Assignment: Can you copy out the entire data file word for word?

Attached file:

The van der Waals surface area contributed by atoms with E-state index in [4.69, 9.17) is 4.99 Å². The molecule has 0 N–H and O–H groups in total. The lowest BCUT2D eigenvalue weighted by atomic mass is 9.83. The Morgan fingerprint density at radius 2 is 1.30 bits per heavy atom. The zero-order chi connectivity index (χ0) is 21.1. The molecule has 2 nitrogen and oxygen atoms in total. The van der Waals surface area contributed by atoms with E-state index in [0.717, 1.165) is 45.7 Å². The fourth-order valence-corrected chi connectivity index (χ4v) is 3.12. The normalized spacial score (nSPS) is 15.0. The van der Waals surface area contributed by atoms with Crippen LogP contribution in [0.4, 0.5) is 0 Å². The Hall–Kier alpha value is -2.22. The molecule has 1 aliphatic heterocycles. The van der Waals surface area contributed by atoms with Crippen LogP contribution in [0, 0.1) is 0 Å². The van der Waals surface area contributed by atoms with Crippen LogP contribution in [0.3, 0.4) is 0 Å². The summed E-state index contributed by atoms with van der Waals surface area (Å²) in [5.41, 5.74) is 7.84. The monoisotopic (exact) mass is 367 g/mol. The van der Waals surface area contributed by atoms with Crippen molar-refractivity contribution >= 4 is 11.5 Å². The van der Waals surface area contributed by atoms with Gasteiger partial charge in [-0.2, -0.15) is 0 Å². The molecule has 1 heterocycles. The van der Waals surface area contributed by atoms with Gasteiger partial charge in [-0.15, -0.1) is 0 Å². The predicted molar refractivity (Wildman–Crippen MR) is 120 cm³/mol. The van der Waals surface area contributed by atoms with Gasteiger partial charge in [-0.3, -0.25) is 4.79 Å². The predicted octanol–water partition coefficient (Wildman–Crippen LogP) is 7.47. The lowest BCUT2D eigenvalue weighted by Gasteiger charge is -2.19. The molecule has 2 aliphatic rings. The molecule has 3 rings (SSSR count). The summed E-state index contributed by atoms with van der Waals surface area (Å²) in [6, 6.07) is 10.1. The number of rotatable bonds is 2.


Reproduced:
The van der Waals surface area contributed by atoms with E-state index in [4.69, 9.17) is 4.99 Å². The molecule has 0 N–H and O–H groups in total. The lowest BCUT2D eigenvalue weighted by atomic mass is 9.83. The Morgan fingerprint density at radius 2 is 1.30 bits per heavy atom. The zero-order chi connectivity index (χ0) is 21.1. The molecule has 2 nitrogen and oxygen atoms in total. The van der Waals surface area contributed by atoms with E-state index in [0.717, 1.165) is 45.7 Å². The fourth-order valence-corrected chi connectivity index (χ4v) is 3.12. The normalized spacial score (nSPS) is 15.0. The van der Waals surface area contributed by atoms with Crippen LogP contribution in [0.4, 0.5) is 0 Å². The Hall–Kier alpha value is -2.22. The molecule has 1 aliphatic heterocycles. The van der Waals surface area contributed by atoms with Crippen LogP contribution in [0, 0.1) is 0 Å². The van der Waals surface area contributed by atoms with Crippen LogP contribution in [0.3, 0.4) is 0 Å². The summed E-state index contributed by atoms with van der Waals surface area (Å²) in [5.41, 5.74) is 7.84. The monoisotopic (exact) mass is 367 g/mol. The van der Waals surface area contributed by atoms with Crippen molar-refractivity contribution >= 4 is 11.5 Å². The van der Waals surface area contributed by atoms with Gasteiger partial charge in [-0.2, -0.15) is 0 Å². The molecule has 1 heterocycles. The van der Waals surface area contributed by atoms with Gasteiger partial charge in [-0.15, -0.1) is 0 Å². The predicted molar refractivity (Wildman–Crippen MR) is 120 cm³/mol. The van der Waals surface area contributed by atoms with Gasteiger partial charge in [-0.3, -0.25) is 4.79 Å². The predicted octanol–water partition coefficient (Wildman–Crippen LogP) is 7.47. The lowest BCUT2D eigenvalue weighted by Gasteiger charge is -2.19. The molecule has 2 aliphatic rings. The molecule has 3 rings (SSSR count). The summed E-state index contributed by atoms with van der Waals surface area (Å²) in [6, 6.07) is 10.1. The number of rotatable bonds is 2.